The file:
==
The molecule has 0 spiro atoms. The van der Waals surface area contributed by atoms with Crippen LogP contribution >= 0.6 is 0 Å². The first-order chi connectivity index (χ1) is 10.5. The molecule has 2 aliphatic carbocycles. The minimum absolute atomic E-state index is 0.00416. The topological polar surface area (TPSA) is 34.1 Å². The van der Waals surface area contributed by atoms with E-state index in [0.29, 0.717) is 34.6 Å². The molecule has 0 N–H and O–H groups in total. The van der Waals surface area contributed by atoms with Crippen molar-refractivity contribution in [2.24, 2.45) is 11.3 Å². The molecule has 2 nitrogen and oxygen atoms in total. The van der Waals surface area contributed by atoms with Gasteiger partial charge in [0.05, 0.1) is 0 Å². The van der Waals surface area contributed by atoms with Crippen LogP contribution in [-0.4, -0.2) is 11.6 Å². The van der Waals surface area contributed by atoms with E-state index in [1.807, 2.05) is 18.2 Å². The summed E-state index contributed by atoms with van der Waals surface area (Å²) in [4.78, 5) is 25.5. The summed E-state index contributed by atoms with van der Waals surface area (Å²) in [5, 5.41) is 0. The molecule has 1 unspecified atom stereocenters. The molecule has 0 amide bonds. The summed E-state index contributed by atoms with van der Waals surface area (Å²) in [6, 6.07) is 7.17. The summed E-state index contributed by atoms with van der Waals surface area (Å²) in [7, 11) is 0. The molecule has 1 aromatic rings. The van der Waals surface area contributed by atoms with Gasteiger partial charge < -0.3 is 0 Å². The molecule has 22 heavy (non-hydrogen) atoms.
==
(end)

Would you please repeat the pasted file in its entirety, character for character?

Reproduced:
The molecule has 0 spiro atoms. The van der Waals surface area contributed by atoms with Crippen LogP contribution >= 0.6 is 0 Å². The first-order chi connectivity index (χ1) is 10.5. The molecule has 2 aliphatic carbocycles. The minimum absolute atomic E-state index is 0.00416. The topological polar surface area (TPSA) is 34.1 Å². The van der Waals surface area contributed by atoms with E-state index in [0.29, 0.717) is 34.6 Å². The molecule has 0 N–H and O–H groups in total. The van der Waals surface area contributed by atoms with Crippen molar-refractivity contribution in [2.24, 2.45) is 11.3 Å². The molecule has 2 nitrogen and oxygen atoms in total. The van der Waals surface area contributed by atoms with Gasteiger partial charge in [0.05, 0.1) is 0 Å². The van der Waals surface area contributed by atoms with Crippen LogP contribution in [-0.4, -0.2) is 11.6 Å². The van der Waals surface area contributed by atoms with E-state index in [1.807, 2.05) is 18.2 Å². The summed E-state index contributed by atoms with van der Waals surface area (Å²) in [4.78, 5) is 25.5. The summed E-state index contributed by atoms with van der Waals surface area (Å²) in [5, 5.41) is 0. The molecule has 1 unspecified atom stereocenters. The molecule has 0 amide bonds. The summed E-state index contributed by atoms with van der Waals surface area (Å²) in [6, 6.07) is 7.17. The summed E-state index contributed by atoms with van der Waals surface area (Å²) in [7, 11) is 0. The molecule has 1 aromatic rings. The van der Waals surface area contributed by atoms with Gasteiger partial charge < -0.3 is 0 Å². The molecule has 22 heavy (non-hydrogen) atoms.